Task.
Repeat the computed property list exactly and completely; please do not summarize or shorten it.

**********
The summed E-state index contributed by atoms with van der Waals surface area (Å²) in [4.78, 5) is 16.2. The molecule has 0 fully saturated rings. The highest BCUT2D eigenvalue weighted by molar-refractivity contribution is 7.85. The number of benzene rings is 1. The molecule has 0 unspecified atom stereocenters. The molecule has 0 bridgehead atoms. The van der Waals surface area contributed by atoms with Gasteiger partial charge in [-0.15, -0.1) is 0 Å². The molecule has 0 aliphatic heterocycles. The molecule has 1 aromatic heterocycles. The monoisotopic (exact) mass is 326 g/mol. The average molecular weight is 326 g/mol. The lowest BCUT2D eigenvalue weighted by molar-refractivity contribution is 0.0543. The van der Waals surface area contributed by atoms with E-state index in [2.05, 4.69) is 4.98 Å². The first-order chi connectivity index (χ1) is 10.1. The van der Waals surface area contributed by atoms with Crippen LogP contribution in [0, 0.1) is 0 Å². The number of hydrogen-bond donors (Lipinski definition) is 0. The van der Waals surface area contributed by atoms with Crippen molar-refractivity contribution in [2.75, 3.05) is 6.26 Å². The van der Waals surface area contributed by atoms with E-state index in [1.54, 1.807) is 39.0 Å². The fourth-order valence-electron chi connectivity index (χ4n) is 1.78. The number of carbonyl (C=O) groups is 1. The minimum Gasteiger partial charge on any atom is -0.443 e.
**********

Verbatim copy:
The summed E-state index contributed by atoms with van der Waals surface area (Å²) in [4.78, 5) is 16.2. The molecule has 0 fully saturated rings. The highest BCUT2D eigenvalue weighted by molar-refractivity contribution is 7.85. The number of benzene rings is 1. The molecule has 0 unspecified atom stereocenters. The molecule has 0 bridgehead atoms. The van der Waals surface area contributed by atoms with Gasteiger partial charge in [-0.15, -0.1) is 0 Å². The molecule has 0 aliphatic heterocycles. The molecule has 1 aromatic heterocycles. The monoisotopic (exact) mass is 326 g/mol. The average molecular weight is 326 g/mol. The lowest BCUT2D eigenvalue weighted by molar-refractivity contribution is 0.0543. The van der Waals surface area contributed by atoms with E-state index in [2.05, 4.69) is 4.98 Å². The first-order chi connectivity index (χ1) is 10.1. The van der Waals surface area contributed by atoms with Crippen LogP contribution in [0, 0.1) is 0 Å². The number of hydrogen-bond donors (Lipinski definition) is 0. The van der Waals surface area contributed by atoms with Crippen molar-refractivity contribution in [2.75, 3.05) is 6.26 Å². The van der Waals surface area contributed by atoms with E-state index in [1.54, 1.807) is 39.0 Å². The fourth-order valence-electron chi connectivity index (χ4n) is 1.78. The number of carbonyl (C=O) groups is 1. The minimum Gasteiger partial charge on any atom is -0.443 e.